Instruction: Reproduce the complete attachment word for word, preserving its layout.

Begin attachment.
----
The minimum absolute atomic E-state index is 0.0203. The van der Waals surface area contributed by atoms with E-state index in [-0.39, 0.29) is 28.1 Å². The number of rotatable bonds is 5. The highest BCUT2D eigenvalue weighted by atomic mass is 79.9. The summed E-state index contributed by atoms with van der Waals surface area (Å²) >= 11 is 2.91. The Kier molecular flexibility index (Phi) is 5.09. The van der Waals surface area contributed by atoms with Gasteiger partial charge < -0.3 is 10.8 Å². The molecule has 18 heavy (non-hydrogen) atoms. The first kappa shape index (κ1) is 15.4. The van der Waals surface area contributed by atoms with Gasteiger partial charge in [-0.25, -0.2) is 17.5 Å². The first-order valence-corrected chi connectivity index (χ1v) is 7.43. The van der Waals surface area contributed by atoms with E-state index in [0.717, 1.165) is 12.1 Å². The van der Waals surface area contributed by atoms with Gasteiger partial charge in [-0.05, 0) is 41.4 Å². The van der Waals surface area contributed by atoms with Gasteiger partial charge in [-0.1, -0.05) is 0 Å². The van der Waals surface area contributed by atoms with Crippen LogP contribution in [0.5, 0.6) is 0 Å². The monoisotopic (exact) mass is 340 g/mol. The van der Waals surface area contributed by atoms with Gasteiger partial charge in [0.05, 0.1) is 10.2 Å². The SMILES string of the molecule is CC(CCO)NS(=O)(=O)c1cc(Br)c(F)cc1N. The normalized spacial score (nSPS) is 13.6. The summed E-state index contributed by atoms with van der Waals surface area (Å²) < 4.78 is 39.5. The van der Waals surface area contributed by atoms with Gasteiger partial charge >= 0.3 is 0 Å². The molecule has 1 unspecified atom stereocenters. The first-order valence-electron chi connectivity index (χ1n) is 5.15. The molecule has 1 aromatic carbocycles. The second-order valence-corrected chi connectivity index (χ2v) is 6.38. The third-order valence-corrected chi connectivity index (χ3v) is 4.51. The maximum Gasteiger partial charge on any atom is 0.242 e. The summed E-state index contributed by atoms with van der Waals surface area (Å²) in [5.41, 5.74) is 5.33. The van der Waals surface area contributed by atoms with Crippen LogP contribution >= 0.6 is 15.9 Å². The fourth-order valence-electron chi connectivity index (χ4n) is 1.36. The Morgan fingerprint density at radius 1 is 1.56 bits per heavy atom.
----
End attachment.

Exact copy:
The minimum absolute atomic E-state index is 0.0203. The van der Waals surface area contributed by atoms with E-state index in [-0.39, 0.29) is 28.1 Å². The number of rotatable bonds is 5. The highest BCUT2D eigenvalue weighted by atomic mass is 79.9. The summed E-state index contributed by atoms with van der Waals surface area (Å²) >= 11 is 2.91. The Kier molecular flexibility index (Phi) is 5.09. The van der Waals surface area contributed by atoms with Gasteiger partial charge < -0.3 is 10.8 Å². The molecule has 18 heavy (non-hydrogen) atoms. The first kappa shape index (κ1) is 15.4. The van der Waals surface area contributed by atoms with Gasteiger partial charge in [-0.25, -0.2) is 17.5 Å². The first-order valence-corrected chi connectivity index (χ1v) is 7.43. The van der Waals surface area contributed by atoms with E-state index in [0.717, 1.165) is 12.1 Å². The van der Waals surface area contributed by atoms with Gasteiger partial charge in [-0.05, 0) is 41.4 Å². The van der Waals surface area contributed by atoms with Gasteiger partial charge in [-0.1, -0.05) is 0 Å². The van der Waals surface area contributed by atoms with Crippen LogP contribution in [0.5, 0.6) is 0 Å². The monoisotopic (exact) mass is 340 g/mol. The van der Waals surface area contributed by atoms with Gasteiger partial charge in [0.05, 0.1) is 10.2 Å². The SMILES string of the molecule is CC(CCO)NS(=O)(=O)c1cc(Br)c(F)cc1N. The normalized spacial score (nSPS) is 13.6. The summed E-state index contributed by atoms with van der Waals surface area (Å²) < 4.78 is 39.5. The van der Waals surface area contributed by atoms with Gasteiger partial charge >= 0.3 is 0 Å². The molecule has 1 unspecified atom stereocenters. The first-order valence-electron chi connectivity index (χ1n) is 5.15. The molecule has 1 aromatic carbocycles. The second-order valence-corrected chi connectivity index (χ2v) is 6.38. The third-order valence-corrected chi connectivity index (χ3v) is 4.51. The maximum Gasteiger partial charge on any atom is 0.242 e. The summed E-state index contributed by atoms with van der Waals surface area (Å²) in [5.41, 5.74) is 5.33. The van der Waals surface area contributed by atoms with Crippen LogP contribution >= 0.6 is 15.9 Å². The fourth-order valence-electron chi connectivity index (χ4n) is 1.36. The Morgan fingerprint density at radius 1 is 1.56 bits per heavy atom.